Speaker Paul RyanPaul Davis RyanHow Kevin McCarthy sold his soul to Donald Trump On The Trail: Retirements offer window into House Democratic mood Stopping the next insurrection MORE (R-Wis.) said Tuesday that the House and Senate have struck a deal to pass the upper chamber’s bipartisan bill to roll back strict financial rules enacted by former President Obama.
Ryan told reporters at the Capitol that the House will hold a vote on the Senate bill targeting the Dodd-Frank Act in exchange for the Senate taking up a package of bills from the House Financial Services Committee.
“We've got an agreement on moving different pieces of legislation, so we will be moving the Dodd-Frank bill,” Ryan said.
Ryan didn’t say when a vote would take place, if it would happen before Memorial Day or what House bills the Senate would take up. House Majority Leader Kevin McCarthyKevin McCarthyOn The Money — Support for new COVID-19 relief grows Bipartisan Senate group discusses changes to election law Are the legal walls closing in on Donald Trump? MORE (R-Calif.), who controls the House floor schedule, said he would announce when the lower chamber will vote on the Senate bill "soon."
The Senate in March passed a bipartisan bill to exempt dozens of banks from the stricter Federal Reserve oversight under Dodd-Frank and scores more from lending restrictions and reporting requirements. The deal, sponsored by Senate Banking Committee Chairman Mike CrapoMichael (Mike) Dean CrapoThese Senate seats are up for election in 2022 Alabama GOP gears up for fierce Senate primary clash Senate Republicans call on Biden to lift vaccine mandate for truckers crossing Canadian border MORE (R-Idaho), passed by a 67-31 vote with support from more than a dozen Democrats.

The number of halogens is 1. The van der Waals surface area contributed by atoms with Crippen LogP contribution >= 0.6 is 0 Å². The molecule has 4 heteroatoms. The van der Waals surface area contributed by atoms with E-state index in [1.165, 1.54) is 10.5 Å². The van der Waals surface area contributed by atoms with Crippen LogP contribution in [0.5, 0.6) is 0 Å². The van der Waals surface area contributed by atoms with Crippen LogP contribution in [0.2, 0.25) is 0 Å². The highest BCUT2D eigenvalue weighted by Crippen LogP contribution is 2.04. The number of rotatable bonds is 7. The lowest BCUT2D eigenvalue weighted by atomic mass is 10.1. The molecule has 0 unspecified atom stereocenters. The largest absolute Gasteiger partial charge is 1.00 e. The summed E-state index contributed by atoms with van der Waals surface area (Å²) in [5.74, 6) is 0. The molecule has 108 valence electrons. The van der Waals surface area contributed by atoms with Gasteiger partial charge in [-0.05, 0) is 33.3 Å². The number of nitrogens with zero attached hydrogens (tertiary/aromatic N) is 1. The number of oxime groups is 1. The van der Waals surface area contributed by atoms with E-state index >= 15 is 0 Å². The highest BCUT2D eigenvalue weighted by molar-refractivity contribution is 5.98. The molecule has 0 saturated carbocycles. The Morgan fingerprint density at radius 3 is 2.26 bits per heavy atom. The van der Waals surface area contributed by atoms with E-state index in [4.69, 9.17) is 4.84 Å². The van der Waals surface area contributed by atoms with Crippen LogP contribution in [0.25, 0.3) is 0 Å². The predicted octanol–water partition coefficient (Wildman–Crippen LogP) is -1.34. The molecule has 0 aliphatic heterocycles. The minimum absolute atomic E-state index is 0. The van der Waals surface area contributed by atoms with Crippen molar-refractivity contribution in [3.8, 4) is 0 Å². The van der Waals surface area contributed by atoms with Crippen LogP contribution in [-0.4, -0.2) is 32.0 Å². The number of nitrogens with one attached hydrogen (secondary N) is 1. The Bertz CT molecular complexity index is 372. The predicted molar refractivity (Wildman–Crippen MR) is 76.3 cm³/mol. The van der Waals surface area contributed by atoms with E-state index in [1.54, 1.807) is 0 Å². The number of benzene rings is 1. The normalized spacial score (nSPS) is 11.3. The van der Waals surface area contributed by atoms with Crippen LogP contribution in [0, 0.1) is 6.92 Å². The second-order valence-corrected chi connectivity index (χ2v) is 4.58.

A deal between the House and Senate would clear the way for Congress to pass the biggest changes to the Dodd-Frank financial rules since the law was enacted in 2010. The House and Senate have squabbled over the Senate bill, which Ryan vowed to freeze unless the Senate agreed to take up provisions from the House.
House Financial Services Committee Chairman Jeb HensarlingThomas (Jeb) Jeb HensarlingLawmakers battle over future of Ex-Im Bank House passes Ex-Im Bank reboot bill opposed by White House, McConnell Has Congress lost the ability or the will to pass a unanimous bipartisan small business bill? MORE (R-Texas) said he was "excited that our negotiations over the last few weeks have culminated in the Senate agreeing to vote on our House bills."
Spokespeople for Crapo and Democratic senators who sponsored the bill declined to comment on Ryan’s remarks.
House Republicans who passed a sweeping rewrite of Dodd-Frank last year initially said the Senate’s bill didn’t go far enough. Hensarling, the architect of that effort, in March said that the Senate bill would stay on Ryan’s desk unless the Senate agreed to consider amending it.
Hensarling had pushed to add to the Senate bill several dozen Financial Services Committee measures meant to boost small business lending and investment. Those bills passed with little to no Democratic opposition.